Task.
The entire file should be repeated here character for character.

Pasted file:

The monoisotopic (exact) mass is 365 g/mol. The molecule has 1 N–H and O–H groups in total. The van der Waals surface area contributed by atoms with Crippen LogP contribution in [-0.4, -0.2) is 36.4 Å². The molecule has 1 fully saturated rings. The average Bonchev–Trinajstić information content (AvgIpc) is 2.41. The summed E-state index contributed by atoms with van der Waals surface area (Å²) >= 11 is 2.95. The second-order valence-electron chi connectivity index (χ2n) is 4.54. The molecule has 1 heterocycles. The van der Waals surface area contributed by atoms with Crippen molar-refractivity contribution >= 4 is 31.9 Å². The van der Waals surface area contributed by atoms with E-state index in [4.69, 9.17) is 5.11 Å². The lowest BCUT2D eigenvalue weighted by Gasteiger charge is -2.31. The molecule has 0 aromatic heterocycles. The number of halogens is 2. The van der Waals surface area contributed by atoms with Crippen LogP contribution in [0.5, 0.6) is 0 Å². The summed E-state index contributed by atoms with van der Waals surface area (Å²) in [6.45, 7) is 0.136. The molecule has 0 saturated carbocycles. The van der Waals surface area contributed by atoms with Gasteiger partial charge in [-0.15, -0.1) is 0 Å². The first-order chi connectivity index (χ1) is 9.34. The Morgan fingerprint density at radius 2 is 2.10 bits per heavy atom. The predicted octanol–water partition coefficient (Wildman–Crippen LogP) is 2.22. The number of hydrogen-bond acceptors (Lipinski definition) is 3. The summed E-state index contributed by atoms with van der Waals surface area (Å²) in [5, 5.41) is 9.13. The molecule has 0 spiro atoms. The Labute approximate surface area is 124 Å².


The monoisotopic (exact) mass is 365 g/mol. The molecule has 1 N–H and O–H groups in total. The van der Waals surface area contributed by atoms with Crippen LogP contribution in [-0.4, -0.2) is 36.4 Å². The molecule has 1 fully saturated rings. The average Bonchev–Trinajstić information content (AvgIpc) is 2.41. The summed E-state index contributed by atoms with van der Waals surface area (Å²) >= 11 is 2.95. The second-order valence-electron chi connectivity index (χ2n) is 4.54. The molecule has 1 heterocycles. The van der Waals surface area contributed by atoms with Crippen molar-refractivity contribution >= 4 is 31.9 Å². The van der Waals surface area contributed by atoms with E-state index in [4.69, 9.17) is 5.11 Å². The lowest BCUT2D eigenvalue weighted by Gasteiger charge is -2.31. The molecule has 0 aromatic heterocycles. The number of halogens is 2. The van der Waals surface area contributed by atoms with Crippen LogP contribution in [0.5, 0.6) is 0 Å². The summed E-state index contributed by atoms with van der Waals surface area (Å²) in [6.45, 7) is 0.136. The molecule has 0 saturated carbocycles. The van der Waals surface area contributed by atoms with Gasteiger partial charge in [-0.15, -0.1) is 0 Å². The first-order chi connectivity index (χ1) is 9.34. The Morgan fingerprint density at radius 2 is 2.10 bits per heavy atom. The predicted octanol–water partition coefficient (Wildman–Crippen LogP) is 2.22. The number of hydrogen-bond acceptors (Lipinski definition) is 3. The summed E-state index contributed by atoms with van der Waals surface area (Å²) in [5, 5.41) is 9.13. The molecule has 0 spiro atoms. The Labute approximate surface area is 124 Å².